There are more than fifty-three million schoolchildren and more than 135,000 public and private schools in the United States. Are these schools safe and healthy places for children to grow, play, and learn? Or are we exposing children to unhealthy pollution?
Children are known to be more vulnerable than adults to the effects of pollution. They also spend a significant amount of their time in and around school. Children's health and well-being are viewed by many as top priorities in American society, but links between the location of schools, pollution, children's school performance, and health have received little attention and are not well understood. While EPA released draft voluntary guidelines in November 2010, these guidelines have not been studied for effectiveness, and the extent to which they will be followed is unclear. Meanwhile, some states have chosen to pass laws that restrict school siting when there are nearby sources of pollution or contamination.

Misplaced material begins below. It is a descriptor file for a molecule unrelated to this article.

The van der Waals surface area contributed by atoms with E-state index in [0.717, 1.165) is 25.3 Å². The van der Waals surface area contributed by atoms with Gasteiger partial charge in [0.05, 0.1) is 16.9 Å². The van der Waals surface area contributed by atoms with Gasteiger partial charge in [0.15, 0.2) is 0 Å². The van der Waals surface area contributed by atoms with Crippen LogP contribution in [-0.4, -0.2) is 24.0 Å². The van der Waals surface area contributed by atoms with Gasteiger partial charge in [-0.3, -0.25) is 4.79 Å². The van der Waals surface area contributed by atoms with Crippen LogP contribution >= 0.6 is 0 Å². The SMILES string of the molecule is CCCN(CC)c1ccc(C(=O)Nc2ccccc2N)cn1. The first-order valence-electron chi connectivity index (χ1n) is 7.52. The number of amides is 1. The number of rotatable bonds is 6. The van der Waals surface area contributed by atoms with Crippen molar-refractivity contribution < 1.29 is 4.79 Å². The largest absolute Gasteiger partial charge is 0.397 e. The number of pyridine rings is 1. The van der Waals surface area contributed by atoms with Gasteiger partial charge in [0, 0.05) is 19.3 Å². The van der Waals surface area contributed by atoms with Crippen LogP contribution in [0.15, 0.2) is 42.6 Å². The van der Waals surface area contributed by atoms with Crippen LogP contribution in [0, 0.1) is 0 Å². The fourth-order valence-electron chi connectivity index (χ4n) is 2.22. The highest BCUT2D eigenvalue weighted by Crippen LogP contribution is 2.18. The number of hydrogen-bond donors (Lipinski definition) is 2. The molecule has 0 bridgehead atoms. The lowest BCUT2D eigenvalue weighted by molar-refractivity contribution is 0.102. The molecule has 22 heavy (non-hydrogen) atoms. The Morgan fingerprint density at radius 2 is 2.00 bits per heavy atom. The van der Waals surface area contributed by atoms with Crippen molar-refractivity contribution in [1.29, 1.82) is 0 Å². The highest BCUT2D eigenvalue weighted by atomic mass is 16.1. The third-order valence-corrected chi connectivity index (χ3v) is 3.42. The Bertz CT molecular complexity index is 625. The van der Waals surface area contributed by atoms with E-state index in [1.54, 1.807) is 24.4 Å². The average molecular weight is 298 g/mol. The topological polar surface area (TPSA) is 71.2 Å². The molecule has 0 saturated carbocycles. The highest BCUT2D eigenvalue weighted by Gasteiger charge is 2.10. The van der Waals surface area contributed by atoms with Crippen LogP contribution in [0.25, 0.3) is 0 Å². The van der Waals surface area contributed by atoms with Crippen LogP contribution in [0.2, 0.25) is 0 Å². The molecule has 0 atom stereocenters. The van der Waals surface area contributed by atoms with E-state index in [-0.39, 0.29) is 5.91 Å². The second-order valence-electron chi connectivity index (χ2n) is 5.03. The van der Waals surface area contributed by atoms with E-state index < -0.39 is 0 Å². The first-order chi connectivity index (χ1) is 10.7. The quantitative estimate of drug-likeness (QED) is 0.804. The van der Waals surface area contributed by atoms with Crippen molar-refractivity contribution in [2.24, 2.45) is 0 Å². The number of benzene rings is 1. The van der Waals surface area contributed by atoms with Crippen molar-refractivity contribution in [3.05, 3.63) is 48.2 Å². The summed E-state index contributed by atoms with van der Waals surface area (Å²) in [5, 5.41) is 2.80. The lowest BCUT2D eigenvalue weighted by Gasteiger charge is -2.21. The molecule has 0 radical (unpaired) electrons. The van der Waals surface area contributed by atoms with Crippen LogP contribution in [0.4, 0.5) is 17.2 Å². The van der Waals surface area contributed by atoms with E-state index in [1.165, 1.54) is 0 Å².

In this project, we seek to answer the following questions. What data can be brought to bear on school siting related to environmental conditions (current and future), public health outcomes, and disparity by race and class? What are the legal constraints and opportunities? Are new policies necessary to guide the siting of new schools or address concerns with existing schools, and if so, how should they be structured?